"Every major law school is feeling pressure from its students to make the faculty more diverse," says Yale Kamisar, a law professor at the University of Michigan in Ann Arbor. "These things are going on everywhere, but they've captured attention at Harvard because Harvard has always been a leader.... Everyone looks to Harvard."
What the world sees when it looks to the red-brick and white-granite buildings of Harvard is a debate with sharply drawn battle lines. Diverse student body
The pro-diversity forces argue that hiring more women and minority professors would enrich students' learning and provide vital role models for minority students. There are plenty of minority scholars Harvard could hire, they contend, but they say that the law school won't do so because the middle-aged, white male professors are not open to different perspectives. Some go further and say that the professoriate is guilty of "racism and sexism."
"Faculty diversity is such a painful issue because we have a diverse student body, but that fact is not represented on the faculty," says Ms. Bernstein, a short-haired, denim-clad leader of the homosexual group on campus. "Racial and ethnic minorities experience the world in its full oppression - and they may have a particular viewpoint that they bring to the classroom. They understand things that straight white men cannot understand to the depths of their being."
Hogwash, reply many students and faculty members. Prof. Alan Dershowitz - an outspoken attorney who has defended such famous clients as Mike Tyson, Leona Helmsley, and Claus von Bulow - says bluntly that the "quest for diversity is phony."
"Several years ago, we had a woman proposed by the appointments committee and every female professor voted against her because she wasn't sufficiently feminist," he says. "It's not about gender or ethnic diversity - it's about political conformity to the left."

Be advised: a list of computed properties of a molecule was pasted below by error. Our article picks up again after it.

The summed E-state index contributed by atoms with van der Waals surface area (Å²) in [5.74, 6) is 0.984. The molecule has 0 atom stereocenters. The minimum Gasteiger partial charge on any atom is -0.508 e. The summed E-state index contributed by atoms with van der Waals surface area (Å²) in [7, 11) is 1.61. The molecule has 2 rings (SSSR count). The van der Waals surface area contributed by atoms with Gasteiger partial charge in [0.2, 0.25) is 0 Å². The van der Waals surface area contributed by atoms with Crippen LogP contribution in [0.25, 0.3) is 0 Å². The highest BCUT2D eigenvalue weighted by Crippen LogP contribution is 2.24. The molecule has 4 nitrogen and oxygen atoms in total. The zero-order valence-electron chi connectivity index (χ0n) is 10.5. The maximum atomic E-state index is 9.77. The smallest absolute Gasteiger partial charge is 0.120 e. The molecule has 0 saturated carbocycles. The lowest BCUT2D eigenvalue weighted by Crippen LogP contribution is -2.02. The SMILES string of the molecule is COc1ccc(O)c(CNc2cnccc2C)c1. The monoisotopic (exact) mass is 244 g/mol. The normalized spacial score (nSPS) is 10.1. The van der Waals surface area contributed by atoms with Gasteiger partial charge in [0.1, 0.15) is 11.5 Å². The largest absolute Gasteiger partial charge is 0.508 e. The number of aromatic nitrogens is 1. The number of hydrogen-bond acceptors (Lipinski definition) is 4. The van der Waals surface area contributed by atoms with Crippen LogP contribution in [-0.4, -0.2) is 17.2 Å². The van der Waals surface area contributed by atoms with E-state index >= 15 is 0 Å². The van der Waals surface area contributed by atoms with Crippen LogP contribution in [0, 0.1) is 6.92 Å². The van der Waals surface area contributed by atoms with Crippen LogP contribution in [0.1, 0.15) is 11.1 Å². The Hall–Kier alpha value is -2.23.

Among the faculty members, two-thirds of whom must approve any candidate for tenure, there are enough professors who feel as Professor Dershowitz does to frustrate the demands of diversity demonstrators. Although Dean Clark has pledged to recruit more female and minority scholars - he says that half of the law school's appointments in the past decade have come from those groups - he has refused to sacrifice traditional standards of "excellence." He and others also say they have been stymied by factors be yond their control.
For instance, two women who were offered tenure earlier this year - Elizabeth Warren of the University of Pennsylvania and Carol Rose of Yale University - turned down Harvard, apparently for personal reasons.
One of the most popular female professors already on the staff, Kathleen Sullivan, has announced she is leaving for archrival Stanford Law School next year. "It's very discouraging," sighs Professor Fried, a member of the appointments committee.
The bottom line, as far as student radicals are concerned, is that little has been done. But it isn't for want of trying on their part. In recent years, the skirmishes between proponents and opponents of diversity have transformed Harvard into a place that some have dubbed "Beirut on the Charles."